There are very few sources to the history of the LEGIO VI VICTRIX PIA FIDELIS. The tradition has been that the Legion was raised by Caesar while he was Governor in Hispania. Others believe that the Legion comes from Pompey’s original 6th Legion. However, there is consensus that the Legion served Octavian in his showdown with Marcus Antonius as a part of his forces at the battle of Phillipi in 42 BCE.
When Octavian - who was later called Augustus - had won power in Rome after the death of Caesar, he cut the number of Rome's legions from round 60 to 28. The Legio VI however, avoided being shut down and Augustus placed them in Spain where they probably got the epithet "VICTRIX" ("the victorious") in their fight against local revolts. In year 78 AD Emperor Vespasian sent Legio VI Victrix to Northern Germany to create peace. Thereafter the Legion was stationed at a fixed post at Novaesum (Neuss) on the Rhine River. Legio VI Victrix took part in the construction of the LIMES fortress, the fortified border between the Rhine and the Danube. In the year 122 AD Legio 6 Victrix was moved to Eburacum (York), Northern England to replace the 9th Legion.
When Emperor Hadrian in the year 122 AD visited Britain and Legio VI Victrix, he decided that a fortress wall had to be built across Britain and all Roman activity north of that border had to be abandoned. It was therefore also legionaries from Legio VI Victrix, that participated in the construction of the vast fortification later known as Hadrian’s Wall.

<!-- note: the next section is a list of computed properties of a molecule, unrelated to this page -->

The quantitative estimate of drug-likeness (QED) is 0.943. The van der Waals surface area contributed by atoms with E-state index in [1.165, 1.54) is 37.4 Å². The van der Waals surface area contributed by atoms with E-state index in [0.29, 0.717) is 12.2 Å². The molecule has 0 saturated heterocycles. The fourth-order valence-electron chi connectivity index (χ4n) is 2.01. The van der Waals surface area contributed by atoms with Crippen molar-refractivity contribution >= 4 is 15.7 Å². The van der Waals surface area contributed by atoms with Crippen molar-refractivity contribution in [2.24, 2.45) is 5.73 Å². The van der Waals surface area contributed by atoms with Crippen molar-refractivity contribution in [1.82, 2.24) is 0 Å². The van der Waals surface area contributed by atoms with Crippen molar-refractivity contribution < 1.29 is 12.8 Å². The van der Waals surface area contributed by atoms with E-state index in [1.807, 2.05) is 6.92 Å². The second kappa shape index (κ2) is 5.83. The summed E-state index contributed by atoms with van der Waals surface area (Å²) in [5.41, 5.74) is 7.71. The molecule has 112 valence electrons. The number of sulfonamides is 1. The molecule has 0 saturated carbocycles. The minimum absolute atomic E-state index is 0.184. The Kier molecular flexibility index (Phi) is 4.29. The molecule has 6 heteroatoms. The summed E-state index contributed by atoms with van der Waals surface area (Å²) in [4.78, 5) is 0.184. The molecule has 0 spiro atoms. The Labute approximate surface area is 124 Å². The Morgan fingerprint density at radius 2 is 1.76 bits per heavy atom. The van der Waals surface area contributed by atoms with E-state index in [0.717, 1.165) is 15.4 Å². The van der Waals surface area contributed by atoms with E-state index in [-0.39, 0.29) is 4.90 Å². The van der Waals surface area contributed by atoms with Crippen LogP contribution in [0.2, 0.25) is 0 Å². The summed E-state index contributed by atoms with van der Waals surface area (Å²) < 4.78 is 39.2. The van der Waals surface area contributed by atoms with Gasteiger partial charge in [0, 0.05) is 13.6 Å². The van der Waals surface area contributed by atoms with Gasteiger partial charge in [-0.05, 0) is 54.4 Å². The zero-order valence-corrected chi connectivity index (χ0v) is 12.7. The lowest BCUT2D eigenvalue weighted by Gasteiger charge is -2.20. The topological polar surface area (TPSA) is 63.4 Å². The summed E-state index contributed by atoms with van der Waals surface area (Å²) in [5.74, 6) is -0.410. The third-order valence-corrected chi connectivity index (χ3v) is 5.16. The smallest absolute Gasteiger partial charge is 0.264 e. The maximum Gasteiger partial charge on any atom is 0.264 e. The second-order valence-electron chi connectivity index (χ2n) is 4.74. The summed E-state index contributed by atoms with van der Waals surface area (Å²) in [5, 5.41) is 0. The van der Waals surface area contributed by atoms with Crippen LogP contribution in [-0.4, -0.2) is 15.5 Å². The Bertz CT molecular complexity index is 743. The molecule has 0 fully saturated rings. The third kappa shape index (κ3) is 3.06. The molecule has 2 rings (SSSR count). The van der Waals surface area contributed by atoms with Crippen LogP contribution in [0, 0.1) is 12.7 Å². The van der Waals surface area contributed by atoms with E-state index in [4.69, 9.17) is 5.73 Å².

During the uprising among the legions against emperor Severus in 196-197 AD Legio 6 Victrix experienced their first defeat in 230 years. Severus himself came to England in 208 AD to make York his headquarter and died there in 211. Legio VI Victrix would continue to influence Roman history in Britain and Northern Europe for another 200 years.
In the year of 383 AD battles with local Picts forced Legio VI Victrix to ask Rome for reinforcements, but were denied. This, was the last we hear of Legio VI Victrix. After 407 AD, there were virtually no more Roman troops left in England. The remaining may have defended York, but in 476 AD the Western Empire and Roman Britain were dissolved.